A Sermon Under the Stars – Pastor Stacey Shiflett

A Sermon Under the Stars

John 3:1-21

Intro: One of the greatest messages that Jesus ever preached was preached in the dark of night – under the stars – to one man. This message has been preached thousands and thousands of times. Multitudes have been saved from hearing these verses preached. I cannot recall how many times I have read this chapter, preached this chapter and heard this chapter. But God showed me some things that I had not seen before.

Let’s look at some things about Nicodemus that many people can identify with.

A. His Confidence“…for no man can do these miracles…except God be with him.”

What had Jesus done up to this point? What miracles had He accomplished?

  • The miracle of Divine Approval – 1:29-34 “…this is my beloved son…” (vs. 32)
  • The miracle of Divine Awareness – 1:48 “…when thou wast under the fig tree, I saw thee.”
  • The miracle of Divine Abundance – 2:3-9 (turned the water into wine)
  • The miracle of Divine Abolition – 2:13-17 (cleansed the Temple and drove out the moneychangers.)

Rabbi, we know that thou art a teacher come from God…

How many people today are attempting to impress God with their flattery and false adoration…

  • Isaiah 29:13 Wherefore the Lord said, Forasmuch as this people draw near me with their mouth, and with their lips do honour me, but have removed their heart far from me…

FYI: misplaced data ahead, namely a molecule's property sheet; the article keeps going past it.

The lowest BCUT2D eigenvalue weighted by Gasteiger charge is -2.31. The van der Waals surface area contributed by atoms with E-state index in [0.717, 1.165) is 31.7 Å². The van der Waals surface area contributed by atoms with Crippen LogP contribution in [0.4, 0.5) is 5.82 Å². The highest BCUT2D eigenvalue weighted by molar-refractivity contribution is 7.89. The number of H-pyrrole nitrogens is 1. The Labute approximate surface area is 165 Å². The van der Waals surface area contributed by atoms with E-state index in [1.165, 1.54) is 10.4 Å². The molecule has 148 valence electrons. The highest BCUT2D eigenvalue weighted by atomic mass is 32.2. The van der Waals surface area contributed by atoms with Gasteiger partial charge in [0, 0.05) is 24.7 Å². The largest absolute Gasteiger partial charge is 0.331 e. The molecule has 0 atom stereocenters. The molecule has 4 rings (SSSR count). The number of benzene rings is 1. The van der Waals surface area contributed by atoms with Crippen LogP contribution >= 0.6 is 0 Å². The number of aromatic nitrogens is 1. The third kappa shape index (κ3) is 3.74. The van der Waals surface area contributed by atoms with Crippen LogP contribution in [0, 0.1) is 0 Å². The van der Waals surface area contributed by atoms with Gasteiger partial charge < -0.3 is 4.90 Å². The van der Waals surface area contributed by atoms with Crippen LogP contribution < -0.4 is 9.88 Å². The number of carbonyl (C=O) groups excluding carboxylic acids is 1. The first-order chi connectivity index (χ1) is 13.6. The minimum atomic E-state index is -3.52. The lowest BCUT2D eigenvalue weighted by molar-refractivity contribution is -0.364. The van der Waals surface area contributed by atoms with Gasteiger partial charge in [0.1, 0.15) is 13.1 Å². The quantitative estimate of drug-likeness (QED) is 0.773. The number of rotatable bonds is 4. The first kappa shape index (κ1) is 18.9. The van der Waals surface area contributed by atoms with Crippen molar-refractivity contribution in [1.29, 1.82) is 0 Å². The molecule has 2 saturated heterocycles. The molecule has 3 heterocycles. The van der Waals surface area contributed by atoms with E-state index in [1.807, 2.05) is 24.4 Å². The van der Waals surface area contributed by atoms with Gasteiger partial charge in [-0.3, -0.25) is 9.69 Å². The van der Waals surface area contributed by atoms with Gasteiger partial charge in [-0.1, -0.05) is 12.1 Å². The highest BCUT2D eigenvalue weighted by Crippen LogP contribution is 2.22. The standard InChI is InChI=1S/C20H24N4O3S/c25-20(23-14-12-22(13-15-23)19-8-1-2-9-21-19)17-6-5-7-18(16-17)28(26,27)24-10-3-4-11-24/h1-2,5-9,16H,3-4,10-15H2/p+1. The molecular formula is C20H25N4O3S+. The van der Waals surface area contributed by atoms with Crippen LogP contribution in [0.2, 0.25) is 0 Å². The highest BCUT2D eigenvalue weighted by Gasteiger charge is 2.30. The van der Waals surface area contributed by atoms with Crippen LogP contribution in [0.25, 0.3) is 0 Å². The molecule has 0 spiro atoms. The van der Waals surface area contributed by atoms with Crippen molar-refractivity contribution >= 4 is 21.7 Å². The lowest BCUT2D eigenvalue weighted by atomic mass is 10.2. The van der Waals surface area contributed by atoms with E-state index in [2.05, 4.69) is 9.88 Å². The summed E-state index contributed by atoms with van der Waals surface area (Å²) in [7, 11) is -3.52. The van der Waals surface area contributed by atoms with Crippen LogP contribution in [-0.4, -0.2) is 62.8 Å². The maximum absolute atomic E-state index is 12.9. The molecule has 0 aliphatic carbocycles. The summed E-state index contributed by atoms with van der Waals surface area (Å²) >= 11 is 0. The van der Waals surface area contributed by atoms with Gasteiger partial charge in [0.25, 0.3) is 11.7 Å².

• Matthew 15:8 This people draweth nigh unto me with their mouth, and honoureth me with their lips; but their heart is far from me.

B. His Caution

The Bible is clear to tell us – he came to Jesus BY NIGHT.

I’ve thought about this a lot over the last few days.

How did Nicodemus do this? Did he hide and wait for Jesus at some place?

Did he wait outside a house or hide outside where Jesus was staying?

Did he stalk Him and follow Him until he caught Jesus alone?

Did he wait for Jesus as He came down from a mountain from praying?

But the Bible is clear that he came to Him by night, which is put there for a reason.

Why would a man whose position was one of spiritual leadership be ashamed to be seen talking to a man from God?

               1. His Pride – The Pharisees were proud people. They were the elite of their day.

               2. His Position – he was a ruler of the Jews.

               3. His Peers – I imagine he had no desire to face his peers and their questions about his curiosity

C. His Confusion

He was a religious man. But he had no idea what it meant to be born again.

He was a ruling man. But he had no concept of salvation.

He was a “righteous man.” But he had no clue about the reality of his spiritual condition.

Jesus confronted him about his lack of knowledge and awareness.

  • John 3:10 Jesus answered and said unto him, Art thou a master of Israel, and knowest not these things?

Notice several things about this message preached under the stars:

I. The Straightforwardness of the Response

Nicodemus said, “WE know…”   Who was the WE he was referring to?

Had he and the other Pharisees been talking?

Was he referring to the people in general?